At the end of WWE Raw on January 7, 2013, The Rock referred to CM Punk as "Cookie Puss" in a nod to Punk's attempt to bring back the WWE ice cream bars during his infamous "pipe bomb" promo.

The first episode of Steven Universe, "Gem Glow", sees Steven lamenting the discontinuation of an ice-cream sandwich product he likes called "Cookie Cat". He then goes on to sing the commercial jingle for the cookie, which mirrors Cookie Puss's backstory ("He's a frozen treat with an all-new taste, 'cause he came to this planet from outer space!"). Later in the episode, Steven succeeds in generating his shield for the first time after eating one, leading him to the (mistaken) impression that eating Cookie Cats is what triggers the ability. Several references to Cookie Cat appear throughout the series, despite the food itself being discontinued. Cookie Cats reappear in another Cartoon Network series, Craig of the Creek. In the episode "Council of the Creek", Craig's older brother, Bernard, is seen eating a Cookie Cat that was meant to be for Craig.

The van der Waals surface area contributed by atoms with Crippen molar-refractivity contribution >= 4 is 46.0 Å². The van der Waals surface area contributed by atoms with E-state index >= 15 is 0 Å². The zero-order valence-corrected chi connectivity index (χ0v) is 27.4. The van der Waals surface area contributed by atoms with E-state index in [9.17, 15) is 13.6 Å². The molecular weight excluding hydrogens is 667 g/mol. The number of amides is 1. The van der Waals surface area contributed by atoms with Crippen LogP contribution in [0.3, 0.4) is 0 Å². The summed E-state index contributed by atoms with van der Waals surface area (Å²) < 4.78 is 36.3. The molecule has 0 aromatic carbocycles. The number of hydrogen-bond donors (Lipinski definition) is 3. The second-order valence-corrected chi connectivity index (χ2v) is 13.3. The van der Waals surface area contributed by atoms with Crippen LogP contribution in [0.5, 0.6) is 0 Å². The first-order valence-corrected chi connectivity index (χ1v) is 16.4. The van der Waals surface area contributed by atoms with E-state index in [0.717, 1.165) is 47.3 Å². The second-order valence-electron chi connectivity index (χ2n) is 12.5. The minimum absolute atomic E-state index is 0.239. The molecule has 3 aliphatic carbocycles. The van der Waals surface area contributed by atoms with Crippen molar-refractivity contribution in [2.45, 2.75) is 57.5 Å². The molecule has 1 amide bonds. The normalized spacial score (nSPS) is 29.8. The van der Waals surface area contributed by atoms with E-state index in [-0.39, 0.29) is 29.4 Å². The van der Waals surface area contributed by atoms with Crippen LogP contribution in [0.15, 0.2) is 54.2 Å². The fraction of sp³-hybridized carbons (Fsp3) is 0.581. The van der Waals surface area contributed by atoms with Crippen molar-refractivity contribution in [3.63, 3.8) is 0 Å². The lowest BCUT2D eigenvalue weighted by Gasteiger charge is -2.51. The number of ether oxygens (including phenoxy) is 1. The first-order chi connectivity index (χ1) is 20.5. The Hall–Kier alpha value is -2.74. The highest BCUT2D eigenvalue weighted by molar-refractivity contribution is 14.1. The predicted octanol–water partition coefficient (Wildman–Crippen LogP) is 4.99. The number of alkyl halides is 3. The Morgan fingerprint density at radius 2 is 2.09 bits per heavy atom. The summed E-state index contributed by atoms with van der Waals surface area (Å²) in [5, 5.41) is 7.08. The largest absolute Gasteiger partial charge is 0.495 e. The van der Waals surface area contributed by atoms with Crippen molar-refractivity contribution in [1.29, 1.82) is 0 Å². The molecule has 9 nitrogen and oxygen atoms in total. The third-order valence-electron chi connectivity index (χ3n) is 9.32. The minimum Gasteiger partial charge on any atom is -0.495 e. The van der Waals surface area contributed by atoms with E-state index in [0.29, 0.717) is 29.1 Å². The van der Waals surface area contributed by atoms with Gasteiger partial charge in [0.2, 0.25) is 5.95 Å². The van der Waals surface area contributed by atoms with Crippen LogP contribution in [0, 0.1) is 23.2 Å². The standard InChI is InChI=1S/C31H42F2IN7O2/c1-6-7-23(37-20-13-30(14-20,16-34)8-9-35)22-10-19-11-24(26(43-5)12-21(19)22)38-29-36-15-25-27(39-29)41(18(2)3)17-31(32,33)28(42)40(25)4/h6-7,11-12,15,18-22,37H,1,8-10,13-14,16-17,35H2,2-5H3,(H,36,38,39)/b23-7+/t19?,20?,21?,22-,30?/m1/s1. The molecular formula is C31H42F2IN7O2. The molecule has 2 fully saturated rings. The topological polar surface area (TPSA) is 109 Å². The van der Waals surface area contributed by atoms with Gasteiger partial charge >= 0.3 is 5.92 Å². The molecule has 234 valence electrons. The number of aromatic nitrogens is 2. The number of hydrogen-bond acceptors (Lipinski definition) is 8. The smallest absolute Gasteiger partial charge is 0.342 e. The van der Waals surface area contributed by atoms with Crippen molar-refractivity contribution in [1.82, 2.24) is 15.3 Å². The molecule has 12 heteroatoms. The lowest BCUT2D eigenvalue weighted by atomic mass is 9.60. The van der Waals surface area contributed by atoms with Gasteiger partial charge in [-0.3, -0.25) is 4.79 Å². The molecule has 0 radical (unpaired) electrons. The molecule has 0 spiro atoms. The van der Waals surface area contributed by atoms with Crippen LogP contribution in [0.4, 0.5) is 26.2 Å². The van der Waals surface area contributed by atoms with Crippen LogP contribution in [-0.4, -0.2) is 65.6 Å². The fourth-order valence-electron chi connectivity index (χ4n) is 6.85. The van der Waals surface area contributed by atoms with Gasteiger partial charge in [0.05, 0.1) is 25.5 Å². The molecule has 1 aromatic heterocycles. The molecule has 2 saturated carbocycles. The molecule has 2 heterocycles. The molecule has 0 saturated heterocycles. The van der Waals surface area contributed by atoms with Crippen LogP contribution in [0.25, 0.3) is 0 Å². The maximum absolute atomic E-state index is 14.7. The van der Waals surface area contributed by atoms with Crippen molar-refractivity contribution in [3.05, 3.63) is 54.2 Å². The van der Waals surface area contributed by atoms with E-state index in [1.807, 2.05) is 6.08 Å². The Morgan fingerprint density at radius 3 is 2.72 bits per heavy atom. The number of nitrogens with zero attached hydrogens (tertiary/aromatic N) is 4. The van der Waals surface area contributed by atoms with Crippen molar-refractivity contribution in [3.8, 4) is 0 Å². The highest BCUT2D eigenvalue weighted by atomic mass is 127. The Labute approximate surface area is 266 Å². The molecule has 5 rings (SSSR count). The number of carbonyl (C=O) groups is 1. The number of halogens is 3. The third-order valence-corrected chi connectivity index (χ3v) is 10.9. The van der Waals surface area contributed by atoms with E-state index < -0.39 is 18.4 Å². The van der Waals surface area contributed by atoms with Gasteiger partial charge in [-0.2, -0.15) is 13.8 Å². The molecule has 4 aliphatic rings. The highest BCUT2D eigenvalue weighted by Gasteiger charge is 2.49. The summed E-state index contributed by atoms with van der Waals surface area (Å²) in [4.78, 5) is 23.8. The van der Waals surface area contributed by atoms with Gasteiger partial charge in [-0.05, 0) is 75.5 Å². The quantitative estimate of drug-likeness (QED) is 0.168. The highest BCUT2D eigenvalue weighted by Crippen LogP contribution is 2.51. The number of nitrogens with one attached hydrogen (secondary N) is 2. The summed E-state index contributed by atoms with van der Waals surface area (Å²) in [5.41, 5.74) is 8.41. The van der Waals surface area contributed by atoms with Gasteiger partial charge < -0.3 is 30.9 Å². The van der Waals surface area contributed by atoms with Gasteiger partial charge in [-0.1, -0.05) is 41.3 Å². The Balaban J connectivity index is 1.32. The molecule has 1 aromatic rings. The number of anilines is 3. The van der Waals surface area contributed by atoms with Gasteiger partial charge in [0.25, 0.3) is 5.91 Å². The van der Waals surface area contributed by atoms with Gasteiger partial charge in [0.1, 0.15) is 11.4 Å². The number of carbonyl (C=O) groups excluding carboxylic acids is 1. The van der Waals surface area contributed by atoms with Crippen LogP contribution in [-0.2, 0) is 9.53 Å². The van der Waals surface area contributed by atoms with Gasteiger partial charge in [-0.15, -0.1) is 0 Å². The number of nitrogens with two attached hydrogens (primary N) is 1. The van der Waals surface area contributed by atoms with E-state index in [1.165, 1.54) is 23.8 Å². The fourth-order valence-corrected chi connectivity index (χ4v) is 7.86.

See alsoEdit


  1. ^ Jain, S.C. (2001). Marketing Planning & Strategy: Casebook. South-Western College Pub. pp. 288–289. ISBN 978-0-324-06262-5. Retrieved January 15, 2019.
  2. ^ a b Carlson, Jen (June 25, 2014). "The Strange History Of Carvel's Cookie Puss". Gothamist. Archived from the original on September 23, 2018. Retrieved January 15, 2019.
  3. ^ Nelson, Dustin (January 15, 2019). "All the Weird Green Food You Can Find on St. Patrick's Day". Thrillist. Retrieved January 15, 2019.
  4. ^ NY Times article on the history of Carvel
  5. ^ Howard Stern and Cookie Puss
  6. ^ Norwood, S.H.; Pollack, E.G. (2008). Encyclopedia of American Jewish History. American ethnic experience. ABC-CLIO. p. 677. ISBN 978-1-85109-638-1. Retrieved January 15, 2019.
  7. ^ Beastie Boys - Cooky Puss
  8. ^ Reaganing | Episode Transcript | 30 Rock Quotes | 30Rock | 30 Rock
  9. ^ Eat Your Soul, Cookiepuss - YouTube
  10. ^ TV Diary | Archer: “Drift Problem” | Jeremy Likes TV
  11. ^ Archer: "Heart of Archness: Part I" Review - IGN

External linksEdit